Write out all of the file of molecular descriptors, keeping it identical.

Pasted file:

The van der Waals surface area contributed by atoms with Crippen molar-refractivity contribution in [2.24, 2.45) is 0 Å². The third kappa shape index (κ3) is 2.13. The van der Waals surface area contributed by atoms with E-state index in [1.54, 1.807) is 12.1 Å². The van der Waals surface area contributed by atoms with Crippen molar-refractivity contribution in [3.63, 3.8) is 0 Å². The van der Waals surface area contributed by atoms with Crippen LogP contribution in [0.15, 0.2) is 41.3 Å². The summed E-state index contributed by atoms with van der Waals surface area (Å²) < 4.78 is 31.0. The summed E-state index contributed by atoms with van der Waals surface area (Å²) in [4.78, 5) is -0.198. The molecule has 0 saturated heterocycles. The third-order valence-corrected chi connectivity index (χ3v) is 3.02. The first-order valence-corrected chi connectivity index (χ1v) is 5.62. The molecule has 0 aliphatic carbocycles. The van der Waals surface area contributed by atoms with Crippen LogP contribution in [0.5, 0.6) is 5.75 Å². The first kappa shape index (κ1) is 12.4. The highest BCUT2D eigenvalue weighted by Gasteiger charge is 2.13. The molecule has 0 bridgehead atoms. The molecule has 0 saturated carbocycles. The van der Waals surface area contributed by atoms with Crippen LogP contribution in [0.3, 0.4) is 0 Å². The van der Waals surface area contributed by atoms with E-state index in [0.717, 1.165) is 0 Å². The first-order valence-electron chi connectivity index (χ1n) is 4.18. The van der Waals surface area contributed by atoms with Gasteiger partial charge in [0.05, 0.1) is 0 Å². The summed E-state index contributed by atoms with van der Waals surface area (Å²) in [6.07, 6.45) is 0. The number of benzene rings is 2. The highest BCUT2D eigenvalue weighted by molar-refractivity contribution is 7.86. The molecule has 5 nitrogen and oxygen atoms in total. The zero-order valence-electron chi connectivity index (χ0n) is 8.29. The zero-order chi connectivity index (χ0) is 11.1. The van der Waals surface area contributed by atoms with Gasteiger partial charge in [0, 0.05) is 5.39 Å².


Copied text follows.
The van der Waals surface area contributed by atoms with Crippen molar-refractivity contribution in [2.24, 2.45) is 0 Å². The third kappa shape index (κ3) is 2.13. The van der Waals surface area contributed by atoms with E-state index in [1.54, 1.807) is 12.1 Å². The van der Waals surface area contributed by atoms with Crippen molar-refractivity contribution in [3.63, 3.8) is 0 Å². The van der Waals surface area contributed by atoms with Crippen LogP contribution in [0.15, 0.2) is 41.3 Å². The summed E-state index contributed by atoms with van der Waals surface area (Å²) < 4.78 is 31.0. The summed E-state index contributed by atoms with van der Waals surface area (Å²) in [4.78, 5) is -0.198. The molecule has 0 saturated heterocycles. The third-order valence-corrected chi connectivity index (χ3v) is 3.02. The first-order valence-corrected chi connectivity index (χ1v) is 5.62. The molecule has 0 aliphatic carbocycles. The van der Waals surface area contributed by atoms with Crippen LogP contribution in [0.5, 0.6) is 5.75 Å². The first kappa shape index (κ1) is 12.4. The highest BCUT2D eigenvalue weighted by Gasteiger charge is 2.13. The molecule has 0 bridgehead atoms. The molecule has 0 saturated carbocycles. The van der Waals surface area contributed by atoms with Crippen LogP contribution in [0.3, 0.4) is 0 Å². The van der Waals surface area contributed by atoms with E-state index in [0.717, 1.165) is 0 Å². The first-order valence-electron chi connectivity index (χ1n) is 4.18. The van der Waals surface area contributed by atoms with Gasteiger partial charge in [0.05, 0.1) is 0 Å². The summed E-state index contributed by atoms with van der Waals surface area (Å²) in [6.07, 6.45) is 0. The number of benzene rings is 2. The highest BCUT2D eigenvalue weighted by molar-refractivity contribution is 7.86. The molecule has 5 nitrogen and oxygen atoms in total. The zero-order valence-electron chi connectivity index (χ0n) is 8.29. The zero-order chi connectivity index (χ0) is 11.1. The van der Waals surface area contributed by atoms with Gasteiger partial charge in [0, 0.05) is 5.39 Å².